He added that his company had advised the Laotian government to issue debentures totalling Bt9.59 billion in Thailand’s capital market from 2013 through this year. It also advised Laotian firm EDL-Generation to issue debentures worth Bt6.5 billion in the Thai market.

The company is also advising the governments of Myanmar and Cambodia to do the same to support their infrastructure investment plans.

In his view, Thailand could eventually rival Singapore and Malaysia as a source of financing for Asean countries.

Adisorn established Twin Pine Consulting in 2011 as a financial advisory firm. The company has focused on advising governments and the private sector in this region to raise capital in the Thai market.

“We saw strong demand for funds from Asean countries, especially Laos, Myanmar, Cambodia, Indonesia and Vietnam, to develop their infrastructure. We also saw the business opportunities for Thailand’s capital and financial markets to be sources of funds to support them. As a result, we decided to do this business, starting in Laos,” he said.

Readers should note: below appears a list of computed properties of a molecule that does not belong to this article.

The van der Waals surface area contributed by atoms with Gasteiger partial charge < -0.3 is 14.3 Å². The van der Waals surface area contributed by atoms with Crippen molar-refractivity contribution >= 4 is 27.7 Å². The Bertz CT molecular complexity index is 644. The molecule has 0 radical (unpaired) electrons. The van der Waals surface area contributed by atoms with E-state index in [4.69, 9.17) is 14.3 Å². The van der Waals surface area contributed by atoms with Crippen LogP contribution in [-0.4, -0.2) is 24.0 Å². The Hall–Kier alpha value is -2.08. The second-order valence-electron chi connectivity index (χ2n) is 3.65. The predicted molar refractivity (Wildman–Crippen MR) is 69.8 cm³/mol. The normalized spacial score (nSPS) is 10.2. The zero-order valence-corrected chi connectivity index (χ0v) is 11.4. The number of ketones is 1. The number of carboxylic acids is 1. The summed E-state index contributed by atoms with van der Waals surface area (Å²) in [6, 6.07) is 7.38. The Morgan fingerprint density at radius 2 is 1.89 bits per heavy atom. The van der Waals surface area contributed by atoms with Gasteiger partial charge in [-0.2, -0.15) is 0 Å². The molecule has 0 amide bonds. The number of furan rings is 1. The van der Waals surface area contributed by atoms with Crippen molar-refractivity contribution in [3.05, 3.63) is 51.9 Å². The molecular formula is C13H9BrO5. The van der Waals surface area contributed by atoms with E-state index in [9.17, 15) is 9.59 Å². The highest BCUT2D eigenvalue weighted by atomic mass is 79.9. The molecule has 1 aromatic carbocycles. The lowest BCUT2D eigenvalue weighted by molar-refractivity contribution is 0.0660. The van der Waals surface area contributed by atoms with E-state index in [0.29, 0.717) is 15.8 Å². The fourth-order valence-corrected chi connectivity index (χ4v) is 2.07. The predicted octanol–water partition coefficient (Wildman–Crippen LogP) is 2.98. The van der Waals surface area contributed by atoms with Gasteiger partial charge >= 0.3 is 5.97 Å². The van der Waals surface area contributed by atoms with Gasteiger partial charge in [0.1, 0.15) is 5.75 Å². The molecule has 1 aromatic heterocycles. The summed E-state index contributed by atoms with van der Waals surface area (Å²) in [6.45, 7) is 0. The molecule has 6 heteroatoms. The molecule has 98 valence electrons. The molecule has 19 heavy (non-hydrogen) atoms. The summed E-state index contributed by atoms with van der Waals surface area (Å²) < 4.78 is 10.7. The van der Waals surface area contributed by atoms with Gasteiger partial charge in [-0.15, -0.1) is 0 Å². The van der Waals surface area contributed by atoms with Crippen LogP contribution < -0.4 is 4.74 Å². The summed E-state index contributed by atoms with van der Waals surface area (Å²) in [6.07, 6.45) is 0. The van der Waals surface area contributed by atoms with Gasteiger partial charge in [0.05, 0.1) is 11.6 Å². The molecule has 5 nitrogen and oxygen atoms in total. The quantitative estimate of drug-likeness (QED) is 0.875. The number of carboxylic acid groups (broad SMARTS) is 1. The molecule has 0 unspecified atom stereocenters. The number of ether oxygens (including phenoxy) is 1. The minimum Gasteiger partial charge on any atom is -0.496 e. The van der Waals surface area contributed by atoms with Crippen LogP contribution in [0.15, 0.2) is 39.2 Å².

Two years after its establishment, the company successfully advised Laos’ government to issue debentures worth Bt1.5 billion in Thailand’s capital market in mid-2013, then issue Bt3 billion worth at the end of last year, and make the final Bt5.09-billion issue last month.

“We aim to advise Asean countries, especially Laos, Cambodia and Myanmar, both the government and private sectors, to issue debentures in the Thai capital market worth between Bt12 billion and Bt20 billion a year from 2015 onwards,” he said.

This is a challenge for Thailand’s capital and financial markets to transform from borrowers to creditors in this region. It is also the way to have the best relationship with neighbouring countries, he said.

Source : The Nation | November 12, 2014
Thomas D’Innocenzi
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APEC leaders back China’s free trade ‘roadmap’

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Chinese President Xi Jinping hailed endorsement of the plan as a “historic” step towards realising the Free Trade Area of the Asia-Pacific (FTAAP).